Archive for October, 2012

Help! “Wildlife in Crisis”

Thursday, October 25th, 2012

Wildlife in Crisis is a non-profit wildlife rehabilitation organization based out of Weston Connecticut, about 45 minuets from New York City. Wildlife in Crisis is on the front line of defense for animals and they are responsible for the care and release of approximately 5000 animals a year. You can help by purchasing one of these awesome t-shirts from EyeHelpAnimals and trust that 25% of your purchase for an adult t-shirt at $24.95 will go to saving wildlife. Please visit the online store for t-shirt colors, sizes, editions and other items at EyeHelpAnimals.   

OC- Natalie Kelley                                                                

Exclusive EyeHelpAnimals.com 2nd Edition T-Shirt Design in Classic BlackExclusive EyeHelpAnimals.com T-Shirt Design in Cool and Comfortable White

Madagascar Losing its Lemurs

Thursday, October 25th, 2012

Some of the world’s most endangered primates can be found on Madagascar. The lemur, at risk of extinction from destruction of rainforests, illegal wildlife trade, and bushmeat hunting, includes one species that is down to 19 animals in the wild. Of the world’s 25 most endangered primates, Madagascar has the most threatened species
with six in danger of becoming extinct.

Watch for Eye Help Animals third collection of wildlife collectible pins. The collection includes the Red-Ruffed Lemur, one of the endangered Madagascar lemurs.

Choosing Between Climate Change and Wildlife

Tuesday, October 16th, 2012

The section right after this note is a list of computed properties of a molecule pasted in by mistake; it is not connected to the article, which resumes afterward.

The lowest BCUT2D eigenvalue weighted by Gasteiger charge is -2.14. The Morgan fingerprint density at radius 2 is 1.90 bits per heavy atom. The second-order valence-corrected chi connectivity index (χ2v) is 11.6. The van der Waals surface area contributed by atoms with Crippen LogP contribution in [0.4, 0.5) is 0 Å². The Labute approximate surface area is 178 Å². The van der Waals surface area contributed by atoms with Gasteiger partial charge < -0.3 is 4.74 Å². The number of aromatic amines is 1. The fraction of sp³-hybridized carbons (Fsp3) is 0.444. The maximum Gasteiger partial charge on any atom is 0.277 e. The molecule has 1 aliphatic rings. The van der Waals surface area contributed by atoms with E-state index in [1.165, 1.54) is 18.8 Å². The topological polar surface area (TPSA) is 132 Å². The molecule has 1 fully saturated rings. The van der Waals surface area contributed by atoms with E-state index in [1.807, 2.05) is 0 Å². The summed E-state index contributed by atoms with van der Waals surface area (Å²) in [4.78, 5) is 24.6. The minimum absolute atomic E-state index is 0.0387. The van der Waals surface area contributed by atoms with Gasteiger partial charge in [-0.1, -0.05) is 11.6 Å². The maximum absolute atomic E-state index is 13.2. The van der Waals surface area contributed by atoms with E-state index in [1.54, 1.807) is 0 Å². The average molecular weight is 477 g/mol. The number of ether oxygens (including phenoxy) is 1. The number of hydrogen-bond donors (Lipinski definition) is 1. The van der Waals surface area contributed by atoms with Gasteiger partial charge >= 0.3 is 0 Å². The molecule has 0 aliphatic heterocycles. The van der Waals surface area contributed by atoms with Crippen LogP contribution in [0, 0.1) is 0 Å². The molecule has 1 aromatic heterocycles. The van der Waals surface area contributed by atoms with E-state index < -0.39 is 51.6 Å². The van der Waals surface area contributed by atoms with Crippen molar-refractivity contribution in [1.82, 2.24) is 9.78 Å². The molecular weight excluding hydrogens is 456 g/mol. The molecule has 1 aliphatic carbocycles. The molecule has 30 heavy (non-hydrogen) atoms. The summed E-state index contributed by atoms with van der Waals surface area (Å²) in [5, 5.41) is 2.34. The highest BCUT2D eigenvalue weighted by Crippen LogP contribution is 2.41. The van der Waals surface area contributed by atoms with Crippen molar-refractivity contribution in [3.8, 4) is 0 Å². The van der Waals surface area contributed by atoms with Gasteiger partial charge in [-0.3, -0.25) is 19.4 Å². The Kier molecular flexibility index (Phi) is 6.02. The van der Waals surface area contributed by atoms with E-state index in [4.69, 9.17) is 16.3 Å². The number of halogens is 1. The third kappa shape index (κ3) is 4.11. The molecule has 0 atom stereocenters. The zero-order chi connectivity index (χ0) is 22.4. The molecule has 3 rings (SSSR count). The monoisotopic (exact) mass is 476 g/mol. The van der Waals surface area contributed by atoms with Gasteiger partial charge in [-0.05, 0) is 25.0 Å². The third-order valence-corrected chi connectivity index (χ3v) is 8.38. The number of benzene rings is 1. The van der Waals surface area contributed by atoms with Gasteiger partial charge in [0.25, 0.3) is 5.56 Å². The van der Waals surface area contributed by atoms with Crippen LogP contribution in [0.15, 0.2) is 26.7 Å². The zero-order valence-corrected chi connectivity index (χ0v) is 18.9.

In an article in Living Green magazine, the question of how do you choose climate change when you are an animal lover was posed. There is no easy and inexpensive solution when you  ”consider the $56 million that was spent so far to rescue and relocate desert tortoises from the upheaval caused by the construction of a Mojave Desert solar plant” (quoted in Business Week).

“The $2.2 billion Ivanpah Solar Electric Generating System will use 173,500 computer-controlled mirrors to aim 1,000-degree rays at boilers mounted atop three 459-foot towers, turning water into enough steam-generated electricity to power 140,000 homes. Its developer, BrightSource Energy, sees it as a solar equivalent of the Hoover Dam.”

Unfortunately, these solar towers are uprooting many desert tortoises from their burrows, including the gopherus agassizii, the state reptile of California and Nevada. The reptile, which once numbered in the millions, is now estimated at 100,000 in the US and Mexico.

Conservation and Native American groups have filed lawsuits to halt industrial-scale solar plants that are planned for public lands in the Mojave.